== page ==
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Boat of the Week: This 185-Foot Sea-Cleaning Sailboat Collects up to 3 Tons of Ocean Garbage per Hour


February 4, 2022

Boat of the Week: This 185-Foot Sea-Cleaning Sailboat Collects up to 3 Tons of Ocean Garbage per Hour

Meet Manta, a giant, plastic-eating catamaran powered by renewable energy. The 185-foot hybrid sailboat will be the world’s first sea-cleaning vessel capable of collecting plastic waste on an industrial scale. Operating autonomously 75 percent of the time, it’s also a state-of-the-art scientific laboratory.

World-record sailor Yvan Bourgnon is the mastermind behind the venture. During 20 years of transatlantic competitions and various solo world tours (including the first person to sail solo from Alaska to Greenland), he witnessed a sharp increase in ocean pollution. In 2015, he was forced to abandon the Transat Jacques Vabre yacht race after his sailboat struck plastic debris in the Bay of Gascogne.

Bourgnon’s response was to set up The SeaCleaners NGO in 2016, a consortium of over 58 engineers, technicians and researchers comprising five research laboratories and 17 external partners to build a solution: The Manta.

Manta is a 185-foot sailing cat that collects garbage around the world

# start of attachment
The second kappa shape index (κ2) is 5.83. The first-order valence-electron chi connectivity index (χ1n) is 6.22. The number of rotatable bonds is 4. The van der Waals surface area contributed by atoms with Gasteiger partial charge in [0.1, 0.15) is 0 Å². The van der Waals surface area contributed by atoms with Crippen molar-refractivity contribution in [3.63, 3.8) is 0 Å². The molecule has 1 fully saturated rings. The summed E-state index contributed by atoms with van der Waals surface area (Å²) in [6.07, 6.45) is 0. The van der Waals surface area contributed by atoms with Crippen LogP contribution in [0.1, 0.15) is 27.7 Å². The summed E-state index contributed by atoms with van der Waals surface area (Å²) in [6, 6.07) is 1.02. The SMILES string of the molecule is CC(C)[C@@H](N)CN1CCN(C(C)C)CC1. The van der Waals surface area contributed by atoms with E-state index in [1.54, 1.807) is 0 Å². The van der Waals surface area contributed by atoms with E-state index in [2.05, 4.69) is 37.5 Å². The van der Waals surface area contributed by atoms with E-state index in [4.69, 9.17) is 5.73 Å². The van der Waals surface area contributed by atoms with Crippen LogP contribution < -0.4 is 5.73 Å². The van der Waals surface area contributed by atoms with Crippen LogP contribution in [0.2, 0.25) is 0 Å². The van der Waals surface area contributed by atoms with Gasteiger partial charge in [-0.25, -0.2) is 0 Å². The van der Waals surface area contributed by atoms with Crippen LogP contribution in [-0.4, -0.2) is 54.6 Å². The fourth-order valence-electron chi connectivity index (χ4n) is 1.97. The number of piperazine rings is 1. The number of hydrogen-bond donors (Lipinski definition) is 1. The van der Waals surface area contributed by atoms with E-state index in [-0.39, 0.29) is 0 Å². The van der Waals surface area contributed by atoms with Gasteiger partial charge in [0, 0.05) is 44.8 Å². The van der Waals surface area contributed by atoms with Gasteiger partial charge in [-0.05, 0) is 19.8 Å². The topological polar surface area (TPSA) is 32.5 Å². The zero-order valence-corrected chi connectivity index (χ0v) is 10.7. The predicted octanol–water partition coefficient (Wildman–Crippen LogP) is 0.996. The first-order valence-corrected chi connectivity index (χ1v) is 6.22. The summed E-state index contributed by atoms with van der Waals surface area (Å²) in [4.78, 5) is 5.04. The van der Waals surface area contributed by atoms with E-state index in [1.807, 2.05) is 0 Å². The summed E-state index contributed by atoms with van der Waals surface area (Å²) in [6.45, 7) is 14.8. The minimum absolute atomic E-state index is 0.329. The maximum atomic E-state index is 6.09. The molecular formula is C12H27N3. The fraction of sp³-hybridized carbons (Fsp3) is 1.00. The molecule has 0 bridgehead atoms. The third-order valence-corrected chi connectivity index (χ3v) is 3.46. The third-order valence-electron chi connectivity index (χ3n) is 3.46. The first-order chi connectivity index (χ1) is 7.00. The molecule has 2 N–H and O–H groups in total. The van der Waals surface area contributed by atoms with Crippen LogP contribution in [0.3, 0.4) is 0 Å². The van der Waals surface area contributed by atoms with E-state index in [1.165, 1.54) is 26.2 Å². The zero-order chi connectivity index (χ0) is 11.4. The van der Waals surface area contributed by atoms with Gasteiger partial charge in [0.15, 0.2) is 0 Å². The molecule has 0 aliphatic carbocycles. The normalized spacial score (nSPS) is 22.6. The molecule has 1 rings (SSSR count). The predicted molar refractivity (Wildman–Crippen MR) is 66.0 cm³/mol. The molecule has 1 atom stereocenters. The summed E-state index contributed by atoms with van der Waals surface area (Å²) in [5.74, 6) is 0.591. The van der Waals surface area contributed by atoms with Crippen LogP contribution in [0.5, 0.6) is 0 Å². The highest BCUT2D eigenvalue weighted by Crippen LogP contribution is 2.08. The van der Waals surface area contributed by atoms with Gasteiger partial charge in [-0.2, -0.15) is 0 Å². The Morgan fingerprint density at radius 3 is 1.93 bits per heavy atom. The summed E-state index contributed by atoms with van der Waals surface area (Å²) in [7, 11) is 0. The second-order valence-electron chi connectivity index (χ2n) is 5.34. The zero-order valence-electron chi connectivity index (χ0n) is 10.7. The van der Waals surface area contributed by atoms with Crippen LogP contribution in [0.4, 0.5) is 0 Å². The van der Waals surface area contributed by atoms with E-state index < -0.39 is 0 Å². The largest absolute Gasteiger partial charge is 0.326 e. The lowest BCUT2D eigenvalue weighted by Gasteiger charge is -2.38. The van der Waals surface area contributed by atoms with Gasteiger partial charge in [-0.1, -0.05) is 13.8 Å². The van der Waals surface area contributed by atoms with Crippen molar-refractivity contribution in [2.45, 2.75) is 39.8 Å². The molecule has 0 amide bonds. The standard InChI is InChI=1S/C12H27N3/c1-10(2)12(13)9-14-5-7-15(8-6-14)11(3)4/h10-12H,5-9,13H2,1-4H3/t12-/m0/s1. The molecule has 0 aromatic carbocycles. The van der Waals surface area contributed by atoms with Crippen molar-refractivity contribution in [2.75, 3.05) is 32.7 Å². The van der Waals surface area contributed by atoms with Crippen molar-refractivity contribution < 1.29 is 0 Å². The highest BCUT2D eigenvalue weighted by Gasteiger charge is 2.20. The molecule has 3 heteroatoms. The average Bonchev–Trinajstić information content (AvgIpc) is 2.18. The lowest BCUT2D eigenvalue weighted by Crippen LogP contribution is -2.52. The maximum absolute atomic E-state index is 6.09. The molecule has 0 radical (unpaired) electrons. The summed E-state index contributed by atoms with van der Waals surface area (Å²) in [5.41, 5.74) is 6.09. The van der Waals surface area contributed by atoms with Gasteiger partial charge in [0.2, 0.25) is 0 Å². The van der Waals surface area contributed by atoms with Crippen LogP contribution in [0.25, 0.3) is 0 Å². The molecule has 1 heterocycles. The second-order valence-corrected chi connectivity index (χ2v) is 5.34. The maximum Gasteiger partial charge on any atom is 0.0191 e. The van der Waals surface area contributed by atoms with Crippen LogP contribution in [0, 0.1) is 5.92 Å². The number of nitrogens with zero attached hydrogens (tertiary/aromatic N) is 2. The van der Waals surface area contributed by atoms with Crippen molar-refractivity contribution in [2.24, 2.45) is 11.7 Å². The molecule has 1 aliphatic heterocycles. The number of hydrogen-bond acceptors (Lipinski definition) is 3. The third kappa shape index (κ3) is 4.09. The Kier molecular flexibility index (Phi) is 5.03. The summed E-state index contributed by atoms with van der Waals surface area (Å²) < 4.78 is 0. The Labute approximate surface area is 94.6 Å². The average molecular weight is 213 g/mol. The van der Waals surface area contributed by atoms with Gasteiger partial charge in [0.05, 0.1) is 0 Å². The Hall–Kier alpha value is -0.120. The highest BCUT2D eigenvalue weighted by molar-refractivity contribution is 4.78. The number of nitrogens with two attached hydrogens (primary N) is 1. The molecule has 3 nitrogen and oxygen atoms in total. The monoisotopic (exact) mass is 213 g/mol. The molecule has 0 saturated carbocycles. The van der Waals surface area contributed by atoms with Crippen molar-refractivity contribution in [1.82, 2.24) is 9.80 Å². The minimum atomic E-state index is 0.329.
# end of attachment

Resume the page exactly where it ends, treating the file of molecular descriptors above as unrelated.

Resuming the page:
“During my racing career, I’ve missed out on records and broken my boat 12 times from hitting ocean debris,” Bourgnon told Robb Report. “I’ve circumnavigated the world twice in my life, once at the age of 12 with my parents, and another 30 years later. The difference in the amount of plastic pollution was alarming. I knew something had to be done.”

Built from low-carbon steel, the Manta is a virtuous energy recovery unit wrapped up in a 185-foot sailboat design. It features a custom electric hybrid propulsion system enabling it to travel at controlled speeds of between two and three knots, the optimum speed for waste collection. Around 500kW of onboard renewable energy is generated via two wind turbines located at the stern, 500 square meters of photovoltaic solar panels at the bow, two hydro-generators under the boat and a Waste-to-Electricity Conversion Unit (WECU) used to power the hotel load, or what the captain and crew consume.

The Manta gets its name from a pair of retractable wings used to hold a third of the solar panels that mimic the shape of a manta ray. Despite being an oceangoing vessel, the Manta will primarily focus on coastal areas in and around the estuaries or mouths of the 10 most polluting rivers in the world. These include the Yangtze (the longest river in Asia), the Yellow River, which feeds into China’s Bohai Sea, and the Ganges, which runs through India and Bangladesh.

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source: Robb Report